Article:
Normally, when agencies decide to cutback they offer buyouts. Officially known as VSIPs (voluntary separation incentive payments), buyouts are worth up to $25,000 before deductions. That was a fairly attractive sum in the 1990s when they were first launched. Today, not so much.
Air Force had two rounds of buyouts but didn’t get enough takers. So now it is going to do-it-your-self buzz cut, which, in government lingo, is known as a RIF. For reduction-in-force.
Like self-inflicted haircuts, RIFs can be messy. And produce surprising, as in OMG, results.
During a RIF, officials may target one position/individual for elimination. But if that employee has seniority/is a veteran or both, he/she can bump somebody with less service or who is not a veteran. People can also be demoted but in some cases allowed to keep their current salary for a period of time.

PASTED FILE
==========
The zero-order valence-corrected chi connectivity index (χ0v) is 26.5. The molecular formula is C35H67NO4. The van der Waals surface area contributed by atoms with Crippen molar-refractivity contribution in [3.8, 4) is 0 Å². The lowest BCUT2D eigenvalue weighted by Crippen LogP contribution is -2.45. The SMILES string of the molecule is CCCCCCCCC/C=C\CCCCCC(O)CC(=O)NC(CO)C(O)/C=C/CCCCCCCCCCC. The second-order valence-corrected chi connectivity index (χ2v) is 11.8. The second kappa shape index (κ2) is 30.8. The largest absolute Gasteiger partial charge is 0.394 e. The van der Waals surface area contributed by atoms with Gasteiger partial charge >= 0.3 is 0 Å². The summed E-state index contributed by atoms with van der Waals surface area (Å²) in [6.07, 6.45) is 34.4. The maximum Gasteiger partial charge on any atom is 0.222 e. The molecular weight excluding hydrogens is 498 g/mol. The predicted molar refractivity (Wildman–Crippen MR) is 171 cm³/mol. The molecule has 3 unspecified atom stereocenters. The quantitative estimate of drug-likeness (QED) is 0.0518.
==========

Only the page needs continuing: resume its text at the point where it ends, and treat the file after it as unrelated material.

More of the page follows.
In many, maybe most, past RIFs the result is that people targeted for a layoff don’t get laid off. Under last-hired-first-fired rules some of the people agencies want to keep (younger employees, recently hired minorities) for both strategic and diversity reasons are pushed out the door.
During the 1990s, tens of thousands of feds got buyouts. Many of their jobs and functions were farmed out to contractors. But buyouts were used because the administration said it didn’t want to reverse the diversity gains it had made by hiring large numbers of college graduates, women and minorities.
Air Force’s coming do-it-yourself RIF will be little more than a trim compared to the downsizing of the 1990s. It was aimed primarily at older, non-minority workers with veterans preference. In other words fire-proof. It worked because $25k, back in the day, was worth something. At least more than in 2015 dollars.
But for thousands of Air Force civilians who may get caught up in what is being billed as a “small” action, it could get messy.